“It would’ve been incredible, I think. That’s the sad thing. Not knowing or not being able to live that experience, which I think would’ve been a really good one.’’

A door closed

Neely, now the Bruins president, has reflected on how things might have been had the Samuelsson hit not happened.

“Quite some time has passed,’’ said Neely, chuckling. “Everybody has these things that have happened to them in their lives, whether you’re a professional athlete or not, that you can look back on and see how it has changed [your life’s path].

“There was an interesting movie, ‘Sliding Doors,’ where everything followed from making the train and they also shot it not making the train and how everything followed from that.

“I’ve never gone back and said, ‘What if it didn’t happen?’ Because you can find a nice story by saying, ‘What if it didn’t happen?’ But maybe if it didn’t happen, there would have been something else that happened, right?’’

Getting a taste of playing with Oates did lead Neely to consider what scoring damage they could do together rather than the physical damage he was dealing with instead.

“I certainly have reflected on the fact that if it didn’t happen, if I was still playing the way I was playing prior to getting hurt like that, and then Adam coming, who knows what could’ve happened?’’ said Neely.

“There’s a good chance it could’ve been really good. It was good in spurts but it wasn’t the longevity I think it really could’ve been.’’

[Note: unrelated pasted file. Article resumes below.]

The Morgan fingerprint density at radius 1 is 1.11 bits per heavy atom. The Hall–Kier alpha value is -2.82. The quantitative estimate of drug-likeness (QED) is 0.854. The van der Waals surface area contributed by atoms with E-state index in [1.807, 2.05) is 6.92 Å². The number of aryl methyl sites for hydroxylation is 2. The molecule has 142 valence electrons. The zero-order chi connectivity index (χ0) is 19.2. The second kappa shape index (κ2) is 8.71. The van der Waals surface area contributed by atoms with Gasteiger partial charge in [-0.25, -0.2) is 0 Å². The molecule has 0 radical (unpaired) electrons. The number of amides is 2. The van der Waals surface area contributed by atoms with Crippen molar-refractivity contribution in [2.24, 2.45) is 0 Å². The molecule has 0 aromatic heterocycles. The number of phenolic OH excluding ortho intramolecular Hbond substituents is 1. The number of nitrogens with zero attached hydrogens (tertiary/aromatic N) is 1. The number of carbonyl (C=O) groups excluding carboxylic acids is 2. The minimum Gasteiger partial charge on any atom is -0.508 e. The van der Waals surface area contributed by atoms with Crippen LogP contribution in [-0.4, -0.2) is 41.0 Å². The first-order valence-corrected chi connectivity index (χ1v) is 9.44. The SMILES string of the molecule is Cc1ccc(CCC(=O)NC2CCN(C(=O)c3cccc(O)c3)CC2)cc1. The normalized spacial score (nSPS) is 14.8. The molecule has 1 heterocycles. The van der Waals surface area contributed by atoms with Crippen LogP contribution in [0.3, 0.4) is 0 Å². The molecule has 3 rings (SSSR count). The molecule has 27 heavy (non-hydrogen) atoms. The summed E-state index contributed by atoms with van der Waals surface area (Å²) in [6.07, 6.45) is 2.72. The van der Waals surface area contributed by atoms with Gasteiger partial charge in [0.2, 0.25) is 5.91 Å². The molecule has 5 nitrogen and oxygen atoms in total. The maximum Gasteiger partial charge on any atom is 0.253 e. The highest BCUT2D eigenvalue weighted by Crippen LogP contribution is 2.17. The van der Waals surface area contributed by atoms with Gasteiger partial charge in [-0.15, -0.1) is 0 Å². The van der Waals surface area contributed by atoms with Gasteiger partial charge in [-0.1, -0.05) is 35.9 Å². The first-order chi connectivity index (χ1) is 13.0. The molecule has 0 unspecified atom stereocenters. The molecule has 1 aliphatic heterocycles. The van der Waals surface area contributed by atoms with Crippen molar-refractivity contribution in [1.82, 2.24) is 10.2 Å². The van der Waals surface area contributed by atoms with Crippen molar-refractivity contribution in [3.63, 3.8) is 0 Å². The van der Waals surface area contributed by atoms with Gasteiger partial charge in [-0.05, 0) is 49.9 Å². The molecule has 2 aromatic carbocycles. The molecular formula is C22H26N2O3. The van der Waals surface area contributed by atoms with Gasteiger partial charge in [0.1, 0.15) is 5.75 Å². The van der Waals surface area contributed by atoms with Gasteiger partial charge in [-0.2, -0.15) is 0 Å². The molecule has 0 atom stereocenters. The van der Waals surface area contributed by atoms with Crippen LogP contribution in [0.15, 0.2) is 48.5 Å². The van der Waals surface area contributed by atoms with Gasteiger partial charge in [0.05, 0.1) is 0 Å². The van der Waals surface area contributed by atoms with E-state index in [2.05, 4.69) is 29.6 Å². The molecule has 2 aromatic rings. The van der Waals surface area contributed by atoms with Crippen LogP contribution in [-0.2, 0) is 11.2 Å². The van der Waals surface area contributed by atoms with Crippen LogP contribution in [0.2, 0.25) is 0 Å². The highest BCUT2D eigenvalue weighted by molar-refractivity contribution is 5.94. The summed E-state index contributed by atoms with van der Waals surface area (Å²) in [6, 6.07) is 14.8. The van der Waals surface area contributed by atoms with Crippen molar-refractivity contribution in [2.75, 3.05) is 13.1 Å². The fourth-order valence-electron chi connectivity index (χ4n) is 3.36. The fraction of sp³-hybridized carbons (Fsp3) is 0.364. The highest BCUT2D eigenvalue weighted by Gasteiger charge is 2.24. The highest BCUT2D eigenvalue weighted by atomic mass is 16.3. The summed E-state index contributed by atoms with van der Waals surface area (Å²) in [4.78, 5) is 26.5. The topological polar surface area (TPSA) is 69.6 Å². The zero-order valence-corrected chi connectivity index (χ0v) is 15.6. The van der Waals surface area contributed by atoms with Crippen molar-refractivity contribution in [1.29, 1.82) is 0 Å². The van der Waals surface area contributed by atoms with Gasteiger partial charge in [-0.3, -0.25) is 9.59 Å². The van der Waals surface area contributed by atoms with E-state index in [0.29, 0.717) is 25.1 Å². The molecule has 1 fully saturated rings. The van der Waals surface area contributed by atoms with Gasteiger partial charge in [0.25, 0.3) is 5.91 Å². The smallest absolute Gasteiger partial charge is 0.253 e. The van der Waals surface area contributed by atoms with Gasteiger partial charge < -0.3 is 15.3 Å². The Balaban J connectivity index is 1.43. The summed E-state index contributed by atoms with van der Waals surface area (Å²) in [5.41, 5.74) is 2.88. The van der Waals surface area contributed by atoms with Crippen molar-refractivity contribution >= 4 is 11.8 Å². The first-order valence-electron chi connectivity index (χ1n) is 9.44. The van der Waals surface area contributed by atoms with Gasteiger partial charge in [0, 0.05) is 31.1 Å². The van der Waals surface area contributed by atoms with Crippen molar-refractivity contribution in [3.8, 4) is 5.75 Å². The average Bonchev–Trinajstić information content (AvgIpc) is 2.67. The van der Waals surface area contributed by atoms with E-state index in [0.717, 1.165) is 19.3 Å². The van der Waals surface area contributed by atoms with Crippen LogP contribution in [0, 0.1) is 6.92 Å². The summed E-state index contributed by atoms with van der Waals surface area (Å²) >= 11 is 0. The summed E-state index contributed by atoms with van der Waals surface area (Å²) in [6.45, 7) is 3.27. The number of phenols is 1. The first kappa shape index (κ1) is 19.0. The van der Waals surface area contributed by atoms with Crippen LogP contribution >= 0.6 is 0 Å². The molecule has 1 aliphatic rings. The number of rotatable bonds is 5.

Rematch in 1992

The Bruins and Penguins met again in the 1992 conference finals, which was, in a word, a mismatch. Neely was sidelined, Bourque was dealing with a broken right middle finger thanks to a Shayne Corson slash, and Lemieux was battling a broken left hand courtesy of an Adam Graves slash. Bourque and Lemieux both returned for Game 2.

Despite the death of Johnson in November 1991, a change in ownership, and a large turnover in personnel tied to dumping salary, the Penguins swept the Bruins in four games. A talent infusion of Olympians — Joe Juneau, Ted Donato, and Steve Heinze — couldn’t stem the tide for Boston.

“That really sucked for me,’’ said Bourque. “Just going to the doctor and trying to fix a cast that would fit around my stick. It was tough.

“It’s tough enough to play against Mario when you’re 100 percent healthy. But I had to go in there and play with a banged-up hand. We just didn’t match up that well the second time around. The first time, we gave them a good run. But it was disappointing going down four straight.’’